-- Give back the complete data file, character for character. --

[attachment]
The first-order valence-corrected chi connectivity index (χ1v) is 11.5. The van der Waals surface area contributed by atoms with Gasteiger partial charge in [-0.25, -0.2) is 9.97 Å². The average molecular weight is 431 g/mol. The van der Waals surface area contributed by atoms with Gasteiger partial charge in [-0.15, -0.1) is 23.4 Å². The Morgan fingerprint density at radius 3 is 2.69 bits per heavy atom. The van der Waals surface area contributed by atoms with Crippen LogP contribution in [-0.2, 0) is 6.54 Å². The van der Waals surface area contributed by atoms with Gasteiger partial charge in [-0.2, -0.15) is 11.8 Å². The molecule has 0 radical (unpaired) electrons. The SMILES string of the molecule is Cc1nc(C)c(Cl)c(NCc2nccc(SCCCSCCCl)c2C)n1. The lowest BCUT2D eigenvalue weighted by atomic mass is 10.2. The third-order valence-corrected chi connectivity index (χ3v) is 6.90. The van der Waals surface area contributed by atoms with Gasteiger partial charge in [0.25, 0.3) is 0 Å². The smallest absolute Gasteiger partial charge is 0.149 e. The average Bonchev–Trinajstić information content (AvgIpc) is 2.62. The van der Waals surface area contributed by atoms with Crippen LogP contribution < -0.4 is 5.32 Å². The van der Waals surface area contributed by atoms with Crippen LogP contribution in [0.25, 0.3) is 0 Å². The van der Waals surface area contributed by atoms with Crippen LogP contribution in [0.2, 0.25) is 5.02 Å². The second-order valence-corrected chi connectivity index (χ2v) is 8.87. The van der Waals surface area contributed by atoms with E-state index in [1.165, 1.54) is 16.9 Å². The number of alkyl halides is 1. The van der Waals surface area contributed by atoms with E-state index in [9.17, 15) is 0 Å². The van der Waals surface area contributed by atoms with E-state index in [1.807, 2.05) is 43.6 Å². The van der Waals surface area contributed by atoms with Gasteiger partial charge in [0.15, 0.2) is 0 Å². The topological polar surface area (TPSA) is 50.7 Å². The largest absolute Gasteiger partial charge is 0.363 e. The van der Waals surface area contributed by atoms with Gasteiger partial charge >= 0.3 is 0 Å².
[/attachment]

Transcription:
The first-order valence-corrected chi connectivity index (χ1v) is 11.5. The van der Waals surface area contributed by atoms with Gasteiger partial charge in [-0.25, -0.2) is 9.97 Å². The average molecular weight is 431 g/mol. The van der Waals surface area contributed by atoms with Gasteiger partial charge in [-0.15, -0.1) is 23.4 Å². The Morgan fingerprint density at radius 3 is 2.69 bits per heavy atom. The van der Waals surface area contributed by atoms with Crippen LogP contribution in [-0.2, 0) is 6.54 Å². The van der Waals surface area contributed by atoms with Gasteiger partial charge in [-0.2, -0.15) is 11.8 Å². The molecule has 0 radical (unpaired) electrons. The SMILES string of the molecule is Cc1nc(C)c(Cl)c(NCc2nccc(SCCCSCCCl)c2C)n1. The lowest BCUT2D eigenvalue weighted by atomic mass is 10.2. The third-order valence-corrected chi connectivity index (χ3v) is 6.90. The van der Waals surface area contributed by atoms with Gasteiger partial charge in [0.25, 0.3) is 0 Å². The smallest absolute Gasteiger partial charge is 0.149 e. The average Bonchev–Trinajstić information content (AvgIpc) is 2.62. The van der Waals surface area contributed by atoms with Crippen LogP contribution < -0.4 is 5.32 Å². The van der Waals surface area contributed by atoms with Crippen LogP contribution in [0.25, 0.3) is 0 Å². The van der Waals surface area contributed by atoms with Crippen LogP contribution in [0.2, 0.25) is 5.02 Å². The second-order valence-corrected chi connectivity index (χ2v) is 8.87. The van der Waals surface area contributed by atoms with E-state index in [1.165, 1.54) is 16.9 Å². The number of alkyl halides is 1. The van der Waals surface area contributed by atoms with E-state index in [9.17, 15) is 0 Å². The van der Waals surface area contributed by atoms with E-state index in [1.807, 2.05) is 43.6 Å². The van der Waals surface area contributed by atoms with Gasteiger partial charge in [0.15, 0.2) is 0 Å². The topological polar surface area (TPSA) is 50.7 Å². The largest absolute Gasteiger partial charge is 0.363 e. The van der Waals surface area contributed by atoms with Gasteiger partial charge >= 0.3 is 0 Å².